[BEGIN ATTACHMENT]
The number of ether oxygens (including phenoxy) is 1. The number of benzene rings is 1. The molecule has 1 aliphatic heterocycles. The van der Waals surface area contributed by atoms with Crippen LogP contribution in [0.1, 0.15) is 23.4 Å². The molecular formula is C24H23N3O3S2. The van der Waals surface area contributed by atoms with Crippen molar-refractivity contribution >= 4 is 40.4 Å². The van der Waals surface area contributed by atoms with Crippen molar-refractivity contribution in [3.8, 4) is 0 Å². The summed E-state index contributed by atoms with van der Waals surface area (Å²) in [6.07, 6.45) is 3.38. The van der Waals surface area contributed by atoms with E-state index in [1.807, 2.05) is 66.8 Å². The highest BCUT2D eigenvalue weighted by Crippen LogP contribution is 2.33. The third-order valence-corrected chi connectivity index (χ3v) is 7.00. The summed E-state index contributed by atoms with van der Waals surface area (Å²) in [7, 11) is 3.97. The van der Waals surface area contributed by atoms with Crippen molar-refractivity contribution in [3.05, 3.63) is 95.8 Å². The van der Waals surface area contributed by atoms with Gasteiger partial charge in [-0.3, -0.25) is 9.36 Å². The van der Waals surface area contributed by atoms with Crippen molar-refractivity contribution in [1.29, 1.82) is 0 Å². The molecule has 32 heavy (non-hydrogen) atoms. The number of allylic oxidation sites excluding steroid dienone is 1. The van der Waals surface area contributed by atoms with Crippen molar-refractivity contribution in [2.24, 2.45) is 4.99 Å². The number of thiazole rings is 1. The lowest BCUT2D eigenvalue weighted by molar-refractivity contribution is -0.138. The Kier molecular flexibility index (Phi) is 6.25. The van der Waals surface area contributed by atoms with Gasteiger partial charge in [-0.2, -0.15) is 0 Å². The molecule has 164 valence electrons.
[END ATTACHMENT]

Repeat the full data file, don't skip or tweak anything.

The number of ether oxygens (including phenoxy) is 1. The number of benzene rings is 1. The molecule has 1 aliphatic heterocycles. The van der Waals surface area contributed by atoms with Crippen LogP contribution in [0.1, 0.15) is 23.4 Å². The molecular formula is C24H23N3O3S2. The van der Waals surface area contributed by atoms with Crippen molar-refractivity contribution >= 4 is 40.4 Å². The van der Waals surface area contributed by atoms with Crippen molar-refractivity contribution in [3.8, 4) is 0 Å². The summed E-state index contributed by atoms with van der Waals surface area (Å²) in [6.07, 6.45) is 3.38. The van der Waals surface area contributed by atoms with E-state index in [1.807, 2.05) is 66.8 Å². The highest BCUT2D eigenvalue weighted by Crippen LogP contribution is 2.33. The third-order valence-corrected chi connectivity index (χ3v) is 7.00. The summed E-state index contributed by atoms with van der Waals surface area (Å²) in [7, 11) is 3.97. The van der Waals surface area contributed by atoms with Crippen molar-refractivity contribution in [3.05, 3.63) is 95.8 Å². The van der Waals surface area contributed by atoms with Gasteiger partial charge in [-0.3, -0.25) is 9.36 Å². The van der Waals surface area contributed by atoms with Crippen molar-refractivity contribution in [1.29, 1.82) is 0 Å². The molecule has 32 heavy (non-hydrogen) atoms. The number of allylic oxidation sites excluding steroid dienone is 1. The van der Waals surface area contributed by atoms with Crippen molar-refractivity contribution in [2.24, 2.45) is 4.99 Å². The number of thiazole rings is 1. The lowest BCUT2D eigenvalue weighted by molar-refractivity contribution is -0.138. The Kier molecular flexibility index (Phi) is 6.25. The van der Waals surface area contributed by atoms with Gasteiger partial charge in [-0.2, -0.15) is 0 Å². The molecule has 164 valence electrons.